- Native to central Asia.
- Small yellow flowers, long narrow leaves, and rigid, skeleton-like stems that have hairs at the base and produce a sticky white sap.
- Grows up to 1m tall.
- Highly adaptable and aggressive. Prefers well-drained rocky soils.
Consequences of Invasion
- Negatively impacts agriculture by competing effectively with crops and replacing native forage for liverstock.
Integrated Pest Management Options
- Prevention: Rush skeletonweed seeds can be transported by vehicles, equipment and livestock. Ensure they are clean and seed free before transporting them away from an infested location.
- Mechanical: Digging, clipping seed heads, and hand pulling can be used to contain a population of rush skeletonweed, but are not an effective form of eradication due to the plant’s extensive root system. All landfills within the RDCK and RDKB accept invasive plant species for free. Ensure your material is bagged in clear plastic bags and notify the attendant that you have invasive plant species. Plants must be identifiable through the bag. For more information please see the RDCK Resource Recovery Bylaw.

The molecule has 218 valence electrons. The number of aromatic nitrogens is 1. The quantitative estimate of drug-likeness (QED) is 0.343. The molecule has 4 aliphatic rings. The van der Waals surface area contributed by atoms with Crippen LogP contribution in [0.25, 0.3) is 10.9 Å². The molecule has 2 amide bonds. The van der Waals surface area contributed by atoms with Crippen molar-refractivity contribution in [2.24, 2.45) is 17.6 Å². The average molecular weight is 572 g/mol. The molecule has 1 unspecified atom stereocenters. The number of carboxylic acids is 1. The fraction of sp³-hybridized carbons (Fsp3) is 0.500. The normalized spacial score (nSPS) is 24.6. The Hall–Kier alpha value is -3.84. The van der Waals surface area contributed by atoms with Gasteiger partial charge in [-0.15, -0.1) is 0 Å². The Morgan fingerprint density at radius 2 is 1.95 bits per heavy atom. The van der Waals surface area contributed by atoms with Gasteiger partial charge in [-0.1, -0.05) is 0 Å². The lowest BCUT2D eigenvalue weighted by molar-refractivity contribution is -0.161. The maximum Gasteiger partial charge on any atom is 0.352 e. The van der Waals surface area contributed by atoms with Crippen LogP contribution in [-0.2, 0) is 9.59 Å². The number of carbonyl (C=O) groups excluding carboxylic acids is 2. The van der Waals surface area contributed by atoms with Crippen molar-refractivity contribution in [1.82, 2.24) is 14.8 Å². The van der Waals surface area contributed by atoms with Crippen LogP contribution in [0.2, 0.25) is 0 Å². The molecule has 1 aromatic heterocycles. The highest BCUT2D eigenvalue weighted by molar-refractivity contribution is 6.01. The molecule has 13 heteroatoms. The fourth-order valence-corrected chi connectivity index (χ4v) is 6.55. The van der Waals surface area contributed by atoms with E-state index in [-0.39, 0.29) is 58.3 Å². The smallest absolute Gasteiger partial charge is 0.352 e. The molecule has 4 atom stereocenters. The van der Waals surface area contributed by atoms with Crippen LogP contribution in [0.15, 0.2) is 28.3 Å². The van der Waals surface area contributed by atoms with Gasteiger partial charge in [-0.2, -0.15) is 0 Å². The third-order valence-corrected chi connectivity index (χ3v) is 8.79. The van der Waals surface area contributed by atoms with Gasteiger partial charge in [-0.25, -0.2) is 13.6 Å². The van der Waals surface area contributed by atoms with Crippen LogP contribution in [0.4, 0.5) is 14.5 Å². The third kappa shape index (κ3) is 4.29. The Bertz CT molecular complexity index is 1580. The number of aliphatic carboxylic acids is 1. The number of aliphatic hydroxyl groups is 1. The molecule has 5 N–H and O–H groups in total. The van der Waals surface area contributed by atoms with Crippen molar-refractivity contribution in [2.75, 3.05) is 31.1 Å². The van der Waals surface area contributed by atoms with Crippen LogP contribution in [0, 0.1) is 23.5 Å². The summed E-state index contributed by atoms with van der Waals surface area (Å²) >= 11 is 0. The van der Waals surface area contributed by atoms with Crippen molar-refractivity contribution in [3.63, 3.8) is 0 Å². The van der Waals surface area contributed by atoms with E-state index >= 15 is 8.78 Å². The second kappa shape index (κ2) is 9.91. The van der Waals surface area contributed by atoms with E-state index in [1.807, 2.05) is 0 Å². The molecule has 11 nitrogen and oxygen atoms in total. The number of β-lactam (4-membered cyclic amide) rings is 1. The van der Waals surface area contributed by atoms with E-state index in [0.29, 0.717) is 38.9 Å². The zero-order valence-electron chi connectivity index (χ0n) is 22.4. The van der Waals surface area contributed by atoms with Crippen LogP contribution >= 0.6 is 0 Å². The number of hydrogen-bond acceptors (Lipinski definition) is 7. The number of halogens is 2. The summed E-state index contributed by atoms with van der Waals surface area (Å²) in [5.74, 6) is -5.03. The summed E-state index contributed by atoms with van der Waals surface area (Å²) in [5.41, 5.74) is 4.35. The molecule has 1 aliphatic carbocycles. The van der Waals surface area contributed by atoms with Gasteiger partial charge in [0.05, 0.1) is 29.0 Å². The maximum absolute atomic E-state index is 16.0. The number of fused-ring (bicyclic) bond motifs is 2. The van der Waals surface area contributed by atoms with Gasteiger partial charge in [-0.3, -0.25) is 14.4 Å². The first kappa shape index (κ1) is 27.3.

- Biological: Bradyrrhoa gilveolella (moth), Eriophyes chondrillae (gall mite), Puccinia chondrillina (stem and leaf rust) are used in British Columbia.